The name of the blog 'Handavinnublogg' means something like 'crafty blog'. Handavinna is an Icelandic word which literally means 'handwork'. It is used to group together all sorts of activities you do with your hands: stitching, knitting, crocheting, lacework, etc. I chose this name because I was interested in cross stitching, knitting and crocheting so I figured 'handavinna' was kind of all encompassing.

There is one handavinna I've always wanted to do more of, but been having a hard time getting into. It's machine sewing. I did some last summer, when my daughters were in Iceland, but not much since then. I was having an issue with my machine (it kept breaking the needles). But I've resolved that now, so no excuses. One of my problems is that I don't have a good place to do it. I was totally charmed by these 'unpaper towels', i.e. paper towels (eldhúsrúlla) made out of fabric. Here is a tutorial, and if you search the web for 'unpaper towels' you can find many examples. I just had to try and finally whipped out my sewing machine again. :)

I found the tutorial above on Friday, and instead of saving the link, I sent it to my email with the title: must make this wknd. I guess it worked since on Sunday I started picking out fabric, cutting out a whole bunch of 10x10 inch squares (enough to make 10 towels) and even starting to sew them together. Then I realized we were getting late for a dinner party and had to run out of the door (forgetting bunch of stuff and looking fairly casual).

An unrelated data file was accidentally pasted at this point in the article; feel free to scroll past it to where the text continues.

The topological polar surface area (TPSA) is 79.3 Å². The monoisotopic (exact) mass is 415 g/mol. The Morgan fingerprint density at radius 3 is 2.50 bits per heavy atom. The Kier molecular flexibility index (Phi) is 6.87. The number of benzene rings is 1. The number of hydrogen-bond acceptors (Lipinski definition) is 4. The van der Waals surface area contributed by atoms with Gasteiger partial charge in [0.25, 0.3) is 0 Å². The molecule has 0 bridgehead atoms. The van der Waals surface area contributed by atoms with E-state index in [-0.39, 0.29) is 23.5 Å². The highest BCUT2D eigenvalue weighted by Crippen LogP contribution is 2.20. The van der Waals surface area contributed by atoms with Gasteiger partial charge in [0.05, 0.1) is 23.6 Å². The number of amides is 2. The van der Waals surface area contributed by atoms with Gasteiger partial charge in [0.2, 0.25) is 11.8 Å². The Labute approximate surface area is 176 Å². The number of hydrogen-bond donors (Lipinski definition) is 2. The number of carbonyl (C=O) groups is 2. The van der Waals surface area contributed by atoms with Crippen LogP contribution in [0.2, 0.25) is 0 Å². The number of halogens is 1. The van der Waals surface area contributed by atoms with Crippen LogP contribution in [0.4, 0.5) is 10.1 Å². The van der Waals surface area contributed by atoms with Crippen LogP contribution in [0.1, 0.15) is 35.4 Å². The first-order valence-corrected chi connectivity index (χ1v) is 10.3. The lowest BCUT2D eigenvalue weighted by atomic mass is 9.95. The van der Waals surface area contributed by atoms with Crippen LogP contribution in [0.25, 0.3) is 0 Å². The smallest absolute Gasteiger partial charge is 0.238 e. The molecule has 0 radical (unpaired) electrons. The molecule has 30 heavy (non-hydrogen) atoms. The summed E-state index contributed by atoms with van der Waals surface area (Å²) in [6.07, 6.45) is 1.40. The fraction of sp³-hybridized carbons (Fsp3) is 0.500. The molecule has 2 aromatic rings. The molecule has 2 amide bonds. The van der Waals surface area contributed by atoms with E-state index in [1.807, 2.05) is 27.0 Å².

Well, I kept at it. I worked on them some more after I came back home and then Monday after work and 4H (program the kids are in) I kept going still, and finished after the kids were in bed.

I finally found a nice comfy place to sew. The coffee table! (sófaborð). I could sit comfortably on the sofa and even have the Olympics play in the background. The kids could sit next to me and even help (pushing the pedal was a favorite). My husband fusses about having to watch the olympics (he's an anti-sport kind of person), but secretly he enjoys watching it and awwws and owwws at nice performances. (p.s. we were watching the men's synchronized diving and these men have the best sport outfits ever!!!)

So I finished the 10 towels (or almost). You can put snaps (or velcro, but I´m worried that the velcro will become full of fuss in no time with these towels) so you can roll them up like a real paper towel. I was planning to do that, and earlier this evening I got the snap kit out only to discover that I had but 5 snaps (gasp!), but I need more like 20 of each kind (male/female). So for now these towels have no snaps. I was even in Joann's this Sunday looking at snap stuff, but I didn't think of buying extra snaps (I was wanting to see if they had a good tool/machine to make snaps with). Since the nearest Joann is 45 min away, I don't go there very often, but perhaps Walmart has snaps now that they have their fabric department back (yay!).

The fabric I used was a terry cloth I got when my mom was visiting about 5 years ago and the cloth is vintage fabric my friend gave me after she help clean out stuff for someone else. I picked it because it was kind of cute and whimsical and now I'm really glad I did because this fabric gives the unpaper towels a certain character, don't you think?